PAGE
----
*It's certainly possible it comes from something else - though not from disk write.  The app on the receive side of the loopback takes the data, maybe does a little magic with it, and sends it on to other processes across another network path (either udp or tcp) - nothing goes to disk.  And the other network connections can't exert back pressure, either:  The udp version is unthrottled, and the tcp version doesn't block, just cuts channel to slow consumers.  And again, at the slow time we're running at a tiny fraction of the throughput it handles continuously.


>>*If the problem were just that the receiver didn't have room, I'd expect to see tcp's usual response of closing the window.  But that doesn't happen.  The window stays at 32K.
It's not that case. TCP window cannot be shorter then MTU size, and MTU size is 32K.

*I think tcp window can certainly be zero.  And MTU here is 16436, so I think window could be reduced from 32K.  Window scaling is 7 here, so there's still granularity to reduce it below 32K and still above MTU.  Based on that, if the receiver was having trouble, I'd still expect the window to reflect that by getting smaller (or going to zero).  Does that make sense?


>It's very bad that problem is not reproducable in a lab enviroment, so you can only tell clients to try one or another solution. Definitly reducing MTU size is your next step :-)

*Right.  And we all hate going to a client recommending a change with nothing better than "This might help."

BTW - I misstated what RedHat told us about the known problem:  It's for packets > 8033 bytes when MTU is not a multiple of 8 bytes (not when packet is not multiple of 8 bytes).  Not directly relevant, but I wanted to fix my error.  They also recommended 8000 for MTU.


>You may try to reduce feed speed of your data to loopback interface using iptables , but I'm not shure, will it work for such huge speed (6Gbit/s) or not. BTW what is the source of that data with so much bitrate and what is the media type used to transver it to the server?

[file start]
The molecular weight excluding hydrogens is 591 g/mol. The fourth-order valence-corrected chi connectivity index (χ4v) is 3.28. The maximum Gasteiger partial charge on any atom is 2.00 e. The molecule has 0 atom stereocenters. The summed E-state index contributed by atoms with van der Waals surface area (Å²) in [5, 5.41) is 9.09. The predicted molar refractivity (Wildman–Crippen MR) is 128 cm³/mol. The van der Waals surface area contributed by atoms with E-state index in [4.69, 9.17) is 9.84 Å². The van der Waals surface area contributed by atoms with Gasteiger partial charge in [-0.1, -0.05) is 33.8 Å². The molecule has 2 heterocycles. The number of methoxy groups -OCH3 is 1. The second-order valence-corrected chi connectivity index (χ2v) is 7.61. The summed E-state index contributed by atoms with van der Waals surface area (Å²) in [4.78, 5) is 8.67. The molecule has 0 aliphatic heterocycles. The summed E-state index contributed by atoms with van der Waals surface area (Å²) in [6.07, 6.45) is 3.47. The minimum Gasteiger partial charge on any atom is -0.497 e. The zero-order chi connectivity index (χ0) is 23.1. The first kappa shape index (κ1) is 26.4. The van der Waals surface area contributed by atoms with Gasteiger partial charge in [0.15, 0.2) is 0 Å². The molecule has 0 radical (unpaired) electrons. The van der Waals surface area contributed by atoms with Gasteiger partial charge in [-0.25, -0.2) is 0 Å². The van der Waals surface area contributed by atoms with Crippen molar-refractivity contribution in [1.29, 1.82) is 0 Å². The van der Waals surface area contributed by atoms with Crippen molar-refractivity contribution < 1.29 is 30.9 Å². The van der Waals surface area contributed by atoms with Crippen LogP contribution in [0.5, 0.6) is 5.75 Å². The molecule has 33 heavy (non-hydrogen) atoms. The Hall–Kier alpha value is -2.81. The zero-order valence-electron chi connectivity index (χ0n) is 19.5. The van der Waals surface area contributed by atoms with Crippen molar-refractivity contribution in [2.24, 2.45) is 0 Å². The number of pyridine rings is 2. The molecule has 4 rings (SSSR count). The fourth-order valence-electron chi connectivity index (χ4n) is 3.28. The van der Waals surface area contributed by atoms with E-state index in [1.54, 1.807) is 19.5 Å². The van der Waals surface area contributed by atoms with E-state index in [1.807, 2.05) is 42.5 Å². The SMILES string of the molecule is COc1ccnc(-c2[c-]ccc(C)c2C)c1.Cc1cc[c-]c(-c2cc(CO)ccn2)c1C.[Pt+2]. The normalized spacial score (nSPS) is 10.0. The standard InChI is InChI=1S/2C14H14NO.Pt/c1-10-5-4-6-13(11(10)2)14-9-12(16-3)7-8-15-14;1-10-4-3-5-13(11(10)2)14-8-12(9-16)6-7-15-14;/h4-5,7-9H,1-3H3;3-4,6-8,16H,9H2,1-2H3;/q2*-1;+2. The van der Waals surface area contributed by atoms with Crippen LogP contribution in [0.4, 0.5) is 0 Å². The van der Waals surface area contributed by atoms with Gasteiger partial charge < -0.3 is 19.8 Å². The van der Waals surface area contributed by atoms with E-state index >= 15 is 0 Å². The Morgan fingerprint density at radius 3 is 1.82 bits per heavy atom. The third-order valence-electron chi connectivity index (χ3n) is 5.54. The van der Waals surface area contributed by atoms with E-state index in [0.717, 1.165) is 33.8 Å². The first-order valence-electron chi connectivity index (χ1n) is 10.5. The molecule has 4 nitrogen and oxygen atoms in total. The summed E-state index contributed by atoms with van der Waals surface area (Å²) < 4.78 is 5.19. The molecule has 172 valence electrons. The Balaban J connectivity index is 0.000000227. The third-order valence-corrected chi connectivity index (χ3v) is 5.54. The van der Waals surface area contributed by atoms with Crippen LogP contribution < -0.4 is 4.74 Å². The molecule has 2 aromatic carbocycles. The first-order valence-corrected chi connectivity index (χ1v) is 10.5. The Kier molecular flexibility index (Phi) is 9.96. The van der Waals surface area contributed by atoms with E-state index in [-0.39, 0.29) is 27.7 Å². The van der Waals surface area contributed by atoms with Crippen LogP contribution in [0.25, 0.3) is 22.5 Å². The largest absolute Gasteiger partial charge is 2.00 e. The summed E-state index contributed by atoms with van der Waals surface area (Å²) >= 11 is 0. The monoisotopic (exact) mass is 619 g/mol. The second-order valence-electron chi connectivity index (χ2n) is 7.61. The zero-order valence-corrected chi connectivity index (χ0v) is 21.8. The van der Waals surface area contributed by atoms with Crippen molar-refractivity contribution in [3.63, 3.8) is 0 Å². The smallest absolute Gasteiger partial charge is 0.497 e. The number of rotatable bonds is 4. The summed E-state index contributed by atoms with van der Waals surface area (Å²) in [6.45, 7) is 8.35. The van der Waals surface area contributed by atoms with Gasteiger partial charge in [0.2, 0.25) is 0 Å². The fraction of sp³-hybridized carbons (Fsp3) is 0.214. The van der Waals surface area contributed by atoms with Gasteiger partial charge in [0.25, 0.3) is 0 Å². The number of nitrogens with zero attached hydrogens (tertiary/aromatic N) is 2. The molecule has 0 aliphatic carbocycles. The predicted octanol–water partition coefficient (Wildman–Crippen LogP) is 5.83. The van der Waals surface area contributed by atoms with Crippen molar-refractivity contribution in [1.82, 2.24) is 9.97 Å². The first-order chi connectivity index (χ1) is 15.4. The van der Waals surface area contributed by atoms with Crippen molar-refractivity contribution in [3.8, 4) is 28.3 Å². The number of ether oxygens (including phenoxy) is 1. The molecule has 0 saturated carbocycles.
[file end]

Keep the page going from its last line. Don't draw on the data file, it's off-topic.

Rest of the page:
*The data is "real time" financial market data.  Very bursty in nature.  Slowing it down isn't really an option, since delivering it fast is what the system is for.  It's not "real time" as hardware guys use the term, but the client starts yelling at us if latency through the several components and network paths that comprise the whole system is more than a millisecond or two.

Typical traffic rate at this client site is maybe 120Mbits/sec, and comes into the loopback sender from the network via a negative-ack reliable protocol layer on top of udp multicast from a gigabit nic.  The 6Gbit/sec was running iperf in the lab across loopback trying (unsuccessfully) to break it.


Going back to the delayed acks which I still believe are the root of the slowdown:  I can find all kinds of references to why a receiver should use delayed acks.  (It's a SHOULD in the RFCs, after all.)  But other than the obligation to ack at least every second packet (give or take discussion of every other packet vs every 2*MSS bytes, etc), I can't find why a receiver would promptly ack every packet.  It makes sense, and I want it to happen, and in my case everything is cool when every packet gets a quick ack and goes south when acks are delayed - but I can't find anything justifying that a receiver should provide prompt acks to every packet.  Can anyone point me to what I've missed?  

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by:Nopius
ID: 16757331
Everything you said has sense. Probably it's a Linux bug or a feature.
You may look inside kernel (2.4.24) sources:
/usr/src/linux/net/ipv4/tcp_input.c
or
/usr/src/linux/net/ipv4/tcp.c
and search for 'delay' string.

Also, could you post some lines from TCP dump with sequence numbers and timestamps from begining of TCP session? I mean problematic sessions.
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Author Comment

by:Jim Williams
ID: 16758245
I'm leaning toward a bug :-)

Unfortunately, we don't have a capture at the beginning of a session that got in trouble - or even covering the transient from OK to not OK.  But here's a couple of cycles of what it looked like while it was not OK:

09:46:53.569413 IP 50524 > 7500: . ack 32792 win 256 (DF)
09:46:53.569436 IP 7500 > 50524: P 32792:49188(16396) ack 1 win 8191 (DF)
09:46:53.569502 IP 50524 > 7500: . ack 49188 win 256 (DF)
09:46:53.569509 IP 7500 > 50524: . 49188:65584(16396) ack 1 win 8191 (DF)